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I know that this is a little vague, so for context, think of it as "a character you could tweet," or something like that. My question is how many valid unicode characters are there that a browser or a service that supports utf8 could resolve, in such a way that a utf8 browser could copy and paste it around without any issues.

I guess what I don't want is the full character space, because I know a lot of it is reserved for command characters or reserved characters that wouldn't be shown (unless I'm super wrong!).

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If a character is listed in the Unicode specs, then it has a valid UTF-8 representation. If a unicode codepoint follows the specs, then it's valid. So, yeah, circular logic. It's valid because it's not invalid. – Marc B Nov 2 '11 at 16:54
There’s no way to know whether the display device supports a font that has the specified code points, or even that it does the right thing with them. You wouldn’t believe how many fonts screw up big time with combining characters, and not always in the same way. – tchrist Nov 2 '11 at 19:41

UTF-8 isn't the important factor, since all of the standard Unicode encodings (UTF-8, UTF-16, UTF-32) encode the same character space, just in different ways.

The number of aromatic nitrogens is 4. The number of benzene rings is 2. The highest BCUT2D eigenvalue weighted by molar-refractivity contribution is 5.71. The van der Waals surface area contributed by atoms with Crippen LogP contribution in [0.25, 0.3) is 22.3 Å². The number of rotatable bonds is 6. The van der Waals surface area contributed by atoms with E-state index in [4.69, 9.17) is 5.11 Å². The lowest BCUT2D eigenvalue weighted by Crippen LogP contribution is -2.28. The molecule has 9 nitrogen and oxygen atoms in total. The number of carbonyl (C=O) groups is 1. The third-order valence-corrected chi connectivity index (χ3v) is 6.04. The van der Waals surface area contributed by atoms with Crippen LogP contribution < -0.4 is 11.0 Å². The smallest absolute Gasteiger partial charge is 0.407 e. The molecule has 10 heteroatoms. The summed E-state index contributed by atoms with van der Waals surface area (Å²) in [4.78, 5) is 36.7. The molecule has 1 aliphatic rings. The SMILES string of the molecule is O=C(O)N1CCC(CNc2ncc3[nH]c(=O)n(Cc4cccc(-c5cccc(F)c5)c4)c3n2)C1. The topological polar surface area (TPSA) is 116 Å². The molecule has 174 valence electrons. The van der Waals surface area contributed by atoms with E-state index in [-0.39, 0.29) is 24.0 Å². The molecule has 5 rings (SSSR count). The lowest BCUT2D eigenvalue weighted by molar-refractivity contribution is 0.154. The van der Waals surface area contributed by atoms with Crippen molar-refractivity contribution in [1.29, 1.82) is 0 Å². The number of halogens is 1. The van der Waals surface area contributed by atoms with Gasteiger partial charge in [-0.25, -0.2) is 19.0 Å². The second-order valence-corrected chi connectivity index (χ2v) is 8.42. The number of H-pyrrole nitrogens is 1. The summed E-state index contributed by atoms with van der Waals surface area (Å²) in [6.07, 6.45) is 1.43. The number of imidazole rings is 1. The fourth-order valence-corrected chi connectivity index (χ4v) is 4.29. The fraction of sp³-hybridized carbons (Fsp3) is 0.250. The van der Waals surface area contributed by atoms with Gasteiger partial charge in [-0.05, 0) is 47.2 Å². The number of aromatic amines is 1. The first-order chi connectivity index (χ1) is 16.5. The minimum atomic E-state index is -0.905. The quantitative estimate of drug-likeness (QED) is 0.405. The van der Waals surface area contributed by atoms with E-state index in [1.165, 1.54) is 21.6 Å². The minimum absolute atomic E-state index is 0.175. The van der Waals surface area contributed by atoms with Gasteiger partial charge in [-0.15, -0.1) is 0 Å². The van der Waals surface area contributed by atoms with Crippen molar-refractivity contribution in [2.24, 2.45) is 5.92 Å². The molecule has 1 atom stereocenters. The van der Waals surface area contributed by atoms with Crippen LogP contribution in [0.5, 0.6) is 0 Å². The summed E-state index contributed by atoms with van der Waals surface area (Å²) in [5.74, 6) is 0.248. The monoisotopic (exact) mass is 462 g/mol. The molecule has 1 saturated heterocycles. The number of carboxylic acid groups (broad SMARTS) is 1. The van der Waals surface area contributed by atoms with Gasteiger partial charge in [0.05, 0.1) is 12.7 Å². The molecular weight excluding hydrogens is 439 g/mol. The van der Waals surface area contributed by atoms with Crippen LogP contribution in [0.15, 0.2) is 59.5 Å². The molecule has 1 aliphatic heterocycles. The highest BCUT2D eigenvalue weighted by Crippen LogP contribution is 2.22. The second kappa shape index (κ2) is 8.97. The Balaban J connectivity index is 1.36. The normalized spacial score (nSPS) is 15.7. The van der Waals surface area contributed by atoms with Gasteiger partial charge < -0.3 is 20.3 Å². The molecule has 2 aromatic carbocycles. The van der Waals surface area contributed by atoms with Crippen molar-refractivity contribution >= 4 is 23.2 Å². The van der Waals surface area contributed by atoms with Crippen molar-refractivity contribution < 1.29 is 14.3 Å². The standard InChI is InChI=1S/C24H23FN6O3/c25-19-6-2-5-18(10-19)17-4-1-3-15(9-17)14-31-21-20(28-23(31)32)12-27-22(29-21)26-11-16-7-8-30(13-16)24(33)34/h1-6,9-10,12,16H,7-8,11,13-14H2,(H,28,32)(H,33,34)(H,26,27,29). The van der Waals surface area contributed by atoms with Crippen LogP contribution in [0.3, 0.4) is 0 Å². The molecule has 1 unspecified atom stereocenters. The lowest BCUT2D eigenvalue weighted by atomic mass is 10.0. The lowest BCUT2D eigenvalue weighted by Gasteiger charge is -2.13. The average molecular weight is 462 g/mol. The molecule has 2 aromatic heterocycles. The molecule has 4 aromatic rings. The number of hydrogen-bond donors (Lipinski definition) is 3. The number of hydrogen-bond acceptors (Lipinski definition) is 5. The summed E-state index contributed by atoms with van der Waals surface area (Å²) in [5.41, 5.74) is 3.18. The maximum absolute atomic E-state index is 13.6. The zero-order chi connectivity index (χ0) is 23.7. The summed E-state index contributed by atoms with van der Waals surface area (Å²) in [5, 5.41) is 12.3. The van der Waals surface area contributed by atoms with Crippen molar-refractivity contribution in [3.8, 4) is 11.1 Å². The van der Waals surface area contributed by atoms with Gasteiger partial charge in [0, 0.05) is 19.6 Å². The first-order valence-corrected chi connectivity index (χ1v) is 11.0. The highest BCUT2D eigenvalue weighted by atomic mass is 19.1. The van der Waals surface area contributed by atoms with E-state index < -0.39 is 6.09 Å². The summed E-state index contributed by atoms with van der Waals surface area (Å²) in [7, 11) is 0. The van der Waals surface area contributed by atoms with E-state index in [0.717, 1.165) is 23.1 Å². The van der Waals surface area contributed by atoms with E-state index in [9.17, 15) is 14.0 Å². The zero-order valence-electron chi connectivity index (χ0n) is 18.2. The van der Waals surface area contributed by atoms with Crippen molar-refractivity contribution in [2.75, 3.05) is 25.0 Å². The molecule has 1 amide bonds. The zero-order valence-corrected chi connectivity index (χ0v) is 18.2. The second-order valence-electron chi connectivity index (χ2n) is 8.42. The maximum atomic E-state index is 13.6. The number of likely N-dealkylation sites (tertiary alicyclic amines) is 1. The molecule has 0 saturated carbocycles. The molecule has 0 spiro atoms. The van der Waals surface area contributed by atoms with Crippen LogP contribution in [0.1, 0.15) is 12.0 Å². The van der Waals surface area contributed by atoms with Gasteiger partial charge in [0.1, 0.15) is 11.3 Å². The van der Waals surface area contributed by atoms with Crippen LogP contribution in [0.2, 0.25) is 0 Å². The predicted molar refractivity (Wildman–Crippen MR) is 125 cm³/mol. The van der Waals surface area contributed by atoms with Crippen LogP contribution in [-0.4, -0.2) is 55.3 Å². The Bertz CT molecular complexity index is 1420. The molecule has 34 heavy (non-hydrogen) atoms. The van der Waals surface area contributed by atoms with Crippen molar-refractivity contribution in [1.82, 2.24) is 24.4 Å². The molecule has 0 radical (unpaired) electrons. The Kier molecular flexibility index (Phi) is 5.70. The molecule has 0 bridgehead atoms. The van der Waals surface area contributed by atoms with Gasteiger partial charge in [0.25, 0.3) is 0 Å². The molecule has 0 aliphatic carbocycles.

From your explanation I see you don't just want the 1,112,064 valid Unicode code points?

Unicode 6.0 and ISO/IEC 10646:2010 define 109,449 characters, but a handful of those are what you're calling "control characters". Which ones do or don't fall into that category depends on how you're counting. Copying and pasting may result in some characters being treated as identical to one another, or ignore altogether, depending on the OS and the programs doing the copying and pasting.

However because Unicode is forward compatible, some systems will correctly preserve characters which haven't yet been assigned. After all, just because you're running Windows XP and you copy and paste a document with characters that weren't standardised until 2009 doesn't mean you expect them to vanish. There could be a million or so extra possible characters by this way of thinking, although their visual appearance may be indistinguishable in some places.

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